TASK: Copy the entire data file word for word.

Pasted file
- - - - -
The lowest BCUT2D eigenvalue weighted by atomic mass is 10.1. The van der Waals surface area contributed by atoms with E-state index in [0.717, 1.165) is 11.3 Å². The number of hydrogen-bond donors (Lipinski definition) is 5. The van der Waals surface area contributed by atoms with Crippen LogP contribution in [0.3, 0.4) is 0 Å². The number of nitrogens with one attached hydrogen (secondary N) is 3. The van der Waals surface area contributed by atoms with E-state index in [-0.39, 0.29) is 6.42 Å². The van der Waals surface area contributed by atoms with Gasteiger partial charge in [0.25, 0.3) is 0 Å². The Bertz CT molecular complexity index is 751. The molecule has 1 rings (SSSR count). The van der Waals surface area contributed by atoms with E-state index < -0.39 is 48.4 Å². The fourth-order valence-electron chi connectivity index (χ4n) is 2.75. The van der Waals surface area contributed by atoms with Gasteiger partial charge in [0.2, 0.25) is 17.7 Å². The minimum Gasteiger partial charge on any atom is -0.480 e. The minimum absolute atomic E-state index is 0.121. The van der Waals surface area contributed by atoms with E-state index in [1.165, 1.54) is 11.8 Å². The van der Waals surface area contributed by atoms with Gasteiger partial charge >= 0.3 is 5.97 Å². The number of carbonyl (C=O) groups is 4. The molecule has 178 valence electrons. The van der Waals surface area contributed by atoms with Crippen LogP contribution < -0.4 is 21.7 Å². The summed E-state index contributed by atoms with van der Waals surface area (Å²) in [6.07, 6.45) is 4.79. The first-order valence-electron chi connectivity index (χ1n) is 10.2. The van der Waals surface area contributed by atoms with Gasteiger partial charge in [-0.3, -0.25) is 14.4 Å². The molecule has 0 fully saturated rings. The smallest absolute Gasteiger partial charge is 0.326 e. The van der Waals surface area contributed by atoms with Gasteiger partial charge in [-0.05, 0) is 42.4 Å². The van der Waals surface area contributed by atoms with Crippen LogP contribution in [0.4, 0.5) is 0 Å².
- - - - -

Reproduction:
The lowest BCUT2D eigenvalue weighted by atomic mass is 10.1. The van der Waals surface area contributed by atoms with E-state index in [0.717, 1.165) is 11.3 Å². The number of hydrogen-bond donors (Lipinski definition) is 5. The van der Waals surface area contributed by atoms with Crippen LogP contribution in [0.3, 0.4) is 0 Å². The number of nitrogens with one attached hydrogen (secondary N) is 3. The van der Waals surface area contributed by atoms with E-state index in [-0.39, 0.29) is 6.42 Å². The van der Waals surface area contributed by atoms with Gasteiger partial charge in [0.25, 0.3) is 0 Å². The Bertz CT molecular complexity index is 751. The molecule has 1 rings (SSSR count). The van der Waals surface area contributed by atoms with E-state index < -0.39 is 48.4 Å². The fourth-order valence-electron chi connectivity index (χ4n) is 2.75. The van der Waals surface area contributed by atoms with Gasteiger partial charge in [0.2, 0.25) is 17.7 Å². The minimum Gasteiger partial charge on any atom is -0.480 e. The minimum absolute atomic E-state index is 0.121. The van der Waals surface area contributed by atoms with E-state index in [1.165, 1.54) is 11.8 Å². The van der Waals surface area contributed by atoms with Gasteiger partial charge >= 0.3 is 5.97 Å². The number of carbonyl (C=O) groups is 4. The molecule has 178 valence electrons. The van der Waals surface area contributed by atoms with Crippen LogP contribution < -0.4 is 21.7 Å². The summed E-state index contributed by atoms with van der Waals surface area (Å²) in [6.07, 6.45) is 4.79. The first-order valence-electron chi connectivity index (χ1n) is 10.2. The van der Waals surface area contributed by atoms with Gasteiger partial charge in [-0.3, -0.25) is 14.4 Å². The molecule has 0 fully saturated rings. The smallest absolute Gasteiger partial charge is 0.326 e. The van der Waals surface area contributed by atoms with Gasteiger partial charge in [-0.05, 0) is 42.4 Å². The van der Waals surface area contributed by atoms with Crippen LogP contribution in [0.4, 0.5) is 0 Å².